If you want to take photos in fall or winter, but it’s almost impossible to do so during the day, I suggest using daylight lamps. If you don’t have those lamps, try to plan your photography around the best times of the day.

I always schedule things for the weekend. The early morning is my favorite time. Since I shoot at a south-facing window, I don’t yet have direct sunlight at the window in the morning.

#2. Avoid extraneous light sources

When you use daylight, you don’t use or turn on any light sources, like lamps or flashes. Also, make sure that your food model doesn’t get any light from the  front. 

#3. Get to know how your camera works

It’s very important to learn how to use your camera or phone. The ISO number tells the camera how sensitive the sensor is to light.

Along with aperture and shutter speed, the ISO value has a big effect on how the image is exposed. Depending on how bright the room is, you might need to set the ISO for a smaller number.

If the sky is bright, you can easily shoot at ISO 100, which will give you a good picture. This is because as the ISO value goes up, the image quality goes down.

If it is cloudy or overcast, set the ISO to between 400 and 600 and adjust the exposure time and aperture to match.

Food Photos with Natural Light - lamb shoulder
Lamb shoulder, 18mm, f/7.1, 1/30s, ISO 500, @m15ky

#4. Use a fast lens

A wide aperture is what makes a lens fast. The lens lets in a lot of light, which makes them better for use in dark places. I only use fast lenses because I like to take photos in dark, rural places.

With a fast lens and an aperture of f/1.8 or f/2.8, you can take better pictures when there isn’t much light.

#5. Get a reflector, a diffuser, or both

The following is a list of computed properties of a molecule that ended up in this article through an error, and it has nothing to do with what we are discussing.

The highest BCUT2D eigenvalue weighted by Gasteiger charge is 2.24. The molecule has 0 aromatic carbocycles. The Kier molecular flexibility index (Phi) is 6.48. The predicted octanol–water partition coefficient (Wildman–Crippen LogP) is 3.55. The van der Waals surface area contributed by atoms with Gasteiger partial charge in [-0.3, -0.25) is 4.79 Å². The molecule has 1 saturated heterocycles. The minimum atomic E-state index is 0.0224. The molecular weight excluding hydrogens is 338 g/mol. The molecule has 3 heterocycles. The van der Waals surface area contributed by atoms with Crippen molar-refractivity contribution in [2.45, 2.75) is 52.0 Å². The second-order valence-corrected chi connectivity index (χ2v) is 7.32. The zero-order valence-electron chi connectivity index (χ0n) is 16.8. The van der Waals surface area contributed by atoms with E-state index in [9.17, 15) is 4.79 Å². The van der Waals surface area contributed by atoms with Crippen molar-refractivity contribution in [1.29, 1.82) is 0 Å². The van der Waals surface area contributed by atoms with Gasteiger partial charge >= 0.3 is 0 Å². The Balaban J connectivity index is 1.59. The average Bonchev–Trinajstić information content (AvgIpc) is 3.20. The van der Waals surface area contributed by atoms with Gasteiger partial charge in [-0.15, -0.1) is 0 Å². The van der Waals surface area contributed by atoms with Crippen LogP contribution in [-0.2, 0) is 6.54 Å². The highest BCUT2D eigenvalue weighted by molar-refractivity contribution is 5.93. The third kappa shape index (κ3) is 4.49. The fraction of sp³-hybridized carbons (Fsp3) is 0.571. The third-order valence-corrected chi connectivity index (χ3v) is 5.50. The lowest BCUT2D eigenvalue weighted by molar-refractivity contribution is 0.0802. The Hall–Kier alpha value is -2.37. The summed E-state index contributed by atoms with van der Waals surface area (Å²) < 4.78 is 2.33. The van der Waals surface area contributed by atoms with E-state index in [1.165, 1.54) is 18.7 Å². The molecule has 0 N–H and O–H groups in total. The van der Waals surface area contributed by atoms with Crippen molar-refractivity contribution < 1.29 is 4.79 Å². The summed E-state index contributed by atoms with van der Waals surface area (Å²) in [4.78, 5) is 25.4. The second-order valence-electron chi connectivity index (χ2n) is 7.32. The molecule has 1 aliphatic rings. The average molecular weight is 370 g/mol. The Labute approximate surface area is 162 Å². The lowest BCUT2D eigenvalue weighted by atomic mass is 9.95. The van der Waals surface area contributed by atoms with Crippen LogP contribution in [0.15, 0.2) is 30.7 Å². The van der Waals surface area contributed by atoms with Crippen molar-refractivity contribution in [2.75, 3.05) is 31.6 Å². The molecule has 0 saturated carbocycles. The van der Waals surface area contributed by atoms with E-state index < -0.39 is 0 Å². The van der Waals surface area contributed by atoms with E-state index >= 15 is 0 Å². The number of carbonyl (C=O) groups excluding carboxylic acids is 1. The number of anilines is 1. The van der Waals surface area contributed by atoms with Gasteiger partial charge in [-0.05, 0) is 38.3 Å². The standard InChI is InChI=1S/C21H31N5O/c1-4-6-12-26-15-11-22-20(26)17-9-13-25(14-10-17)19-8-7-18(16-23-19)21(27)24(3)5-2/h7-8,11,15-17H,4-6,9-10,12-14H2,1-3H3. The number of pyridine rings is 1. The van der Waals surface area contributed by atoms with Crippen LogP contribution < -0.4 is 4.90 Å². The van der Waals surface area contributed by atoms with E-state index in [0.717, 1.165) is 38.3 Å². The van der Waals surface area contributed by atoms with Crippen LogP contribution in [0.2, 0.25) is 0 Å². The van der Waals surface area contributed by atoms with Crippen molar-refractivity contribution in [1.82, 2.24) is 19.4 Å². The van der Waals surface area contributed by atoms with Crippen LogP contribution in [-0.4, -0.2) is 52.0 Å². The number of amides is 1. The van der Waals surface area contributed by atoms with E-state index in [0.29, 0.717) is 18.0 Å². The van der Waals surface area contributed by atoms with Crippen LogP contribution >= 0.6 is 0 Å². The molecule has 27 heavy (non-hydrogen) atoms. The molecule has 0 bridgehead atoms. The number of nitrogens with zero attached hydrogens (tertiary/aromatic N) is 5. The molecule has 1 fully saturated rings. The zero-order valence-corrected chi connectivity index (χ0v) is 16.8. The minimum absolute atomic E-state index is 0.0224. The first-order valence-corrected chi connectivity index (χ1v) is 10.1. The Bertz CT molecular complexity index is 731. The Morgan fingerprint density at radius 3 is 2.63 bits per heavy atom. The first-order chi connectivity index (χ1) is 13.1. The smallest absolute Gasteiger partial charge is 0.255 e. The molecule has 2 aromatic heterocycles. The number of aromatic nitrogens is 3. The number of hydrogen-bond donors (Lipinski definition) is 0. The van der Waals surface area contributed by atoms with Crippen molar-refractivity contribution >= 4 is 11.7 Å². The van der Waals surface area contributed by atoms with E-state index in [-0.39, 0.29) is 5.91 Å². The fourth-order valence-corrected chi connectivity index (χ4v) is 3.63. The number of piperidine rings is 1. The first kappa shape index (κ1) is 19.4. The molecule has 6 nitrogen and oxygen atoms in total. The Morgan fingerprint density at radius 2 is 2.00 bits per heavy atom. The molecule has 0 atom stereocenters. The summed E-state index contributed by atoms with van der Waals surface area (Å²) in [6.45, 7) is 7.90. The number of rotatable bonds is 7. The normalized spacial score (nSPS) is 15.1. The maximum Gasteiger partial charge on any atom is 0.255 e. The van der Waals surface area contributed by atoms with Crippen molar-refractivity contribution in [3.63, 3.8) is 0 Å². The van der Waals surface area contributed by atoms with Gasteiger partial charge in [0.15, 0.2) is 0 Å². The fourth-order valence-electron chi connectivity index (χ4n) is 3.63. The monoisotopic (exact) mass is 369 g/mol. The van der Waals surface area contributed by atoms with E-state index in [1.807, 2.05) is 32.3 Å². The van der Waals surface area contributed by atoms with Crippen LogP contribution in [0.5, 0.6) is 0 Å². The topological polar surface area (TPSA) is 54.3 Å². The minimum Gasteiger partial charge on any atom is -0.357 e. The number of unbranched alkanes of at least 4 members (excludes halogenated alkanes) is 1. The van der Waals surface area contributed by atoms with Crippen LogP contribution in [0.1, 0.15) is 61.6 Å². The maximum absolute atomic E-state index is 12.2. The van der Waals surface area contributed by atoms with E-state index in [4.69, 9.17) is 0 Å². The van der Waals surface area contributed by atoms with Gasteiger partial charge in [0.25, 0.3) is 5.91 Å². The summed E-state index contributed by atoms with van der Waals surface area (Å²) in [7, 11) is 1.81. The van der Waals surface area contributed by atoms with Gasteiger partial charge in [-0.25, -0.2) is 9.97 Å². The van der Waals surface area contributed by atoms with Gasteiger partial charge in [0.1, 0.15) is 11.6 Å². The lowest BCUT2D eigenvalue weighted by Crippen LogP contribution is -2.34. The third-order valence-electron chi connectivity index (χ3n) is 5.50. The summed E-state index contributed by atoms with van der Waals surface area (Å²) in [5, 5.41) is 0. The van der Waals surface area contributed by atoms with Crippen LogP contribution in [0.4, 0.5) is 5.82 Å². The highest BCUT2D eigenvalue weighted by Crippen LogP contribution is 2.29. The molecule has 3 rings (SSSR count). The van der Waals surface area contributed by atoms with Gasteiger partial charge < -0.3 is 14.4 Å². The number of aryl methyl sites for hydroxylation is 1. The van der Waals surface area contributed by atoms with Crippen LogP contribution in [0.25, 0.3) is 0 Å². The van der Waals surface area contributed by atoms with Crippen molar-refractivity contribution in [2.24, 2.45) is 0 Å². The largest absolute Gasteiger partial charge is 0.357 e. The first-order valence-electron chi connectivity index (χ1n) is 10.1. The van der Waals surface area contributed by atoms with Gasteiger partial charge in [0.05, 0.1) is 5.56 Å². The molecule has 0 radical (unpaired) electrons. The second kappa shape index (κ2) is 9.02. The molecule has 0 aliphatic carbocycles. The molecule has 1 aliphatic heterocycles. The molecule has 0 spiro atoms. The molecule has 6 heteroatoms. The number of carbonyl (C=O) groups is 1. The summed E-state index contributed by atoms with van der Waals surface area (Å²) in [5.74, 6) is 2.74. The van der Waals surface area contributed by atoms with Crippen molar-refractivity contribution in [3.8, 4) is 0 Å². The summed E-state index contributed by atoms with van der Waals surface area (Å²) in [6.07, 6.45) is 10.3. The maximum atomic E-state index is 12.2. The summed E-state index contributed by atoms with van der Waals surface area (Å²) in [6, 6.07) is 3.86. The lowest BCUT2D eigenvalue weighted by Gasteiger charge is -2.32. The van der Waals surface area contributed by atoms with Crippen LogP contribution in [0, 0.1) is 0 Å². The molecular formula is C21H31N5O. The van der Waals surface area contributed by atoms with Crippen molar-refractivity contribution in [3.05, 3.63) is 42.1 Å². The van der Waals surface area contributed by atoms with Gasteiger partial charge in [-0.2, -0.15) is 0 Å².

A reflector is always useful for making dark or shadowy places brighter. Reflectors are easy to use and don’t cost a lot of money. I have a simple reflector that can be used five ways and can also be used as a diffuser.

#6. Try to find the best angle

When taking pictures of food, light coming from the front is a big no. A photo that is taken from the front does not look very good. Food photography works best with light coming from the side or back. Read about the basic camera angles for food photography.

Most of the time, I use a side angle because it gives me well-balanced light. When I’m taking pictures of drinks, for example, I only light from behind so that the light shines through the glass and makes the liquid look better.

Use a reflector to soften harsh shadows in the front when backlighting. (A diffuser makes the light spread out.) The reflector comes in different colors, as you can see in the picture.

Gold, silver, and white. A white reflector is best for food photography because it returns the light in a natural way.

 


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By Furoore team member Silvain

Silvain is a French/German national and has been with the Furoore Team since the beginning. He likes to write about various photography themes, especially food photography. If you leave a comment, he will come back to you to answer any questions you may have.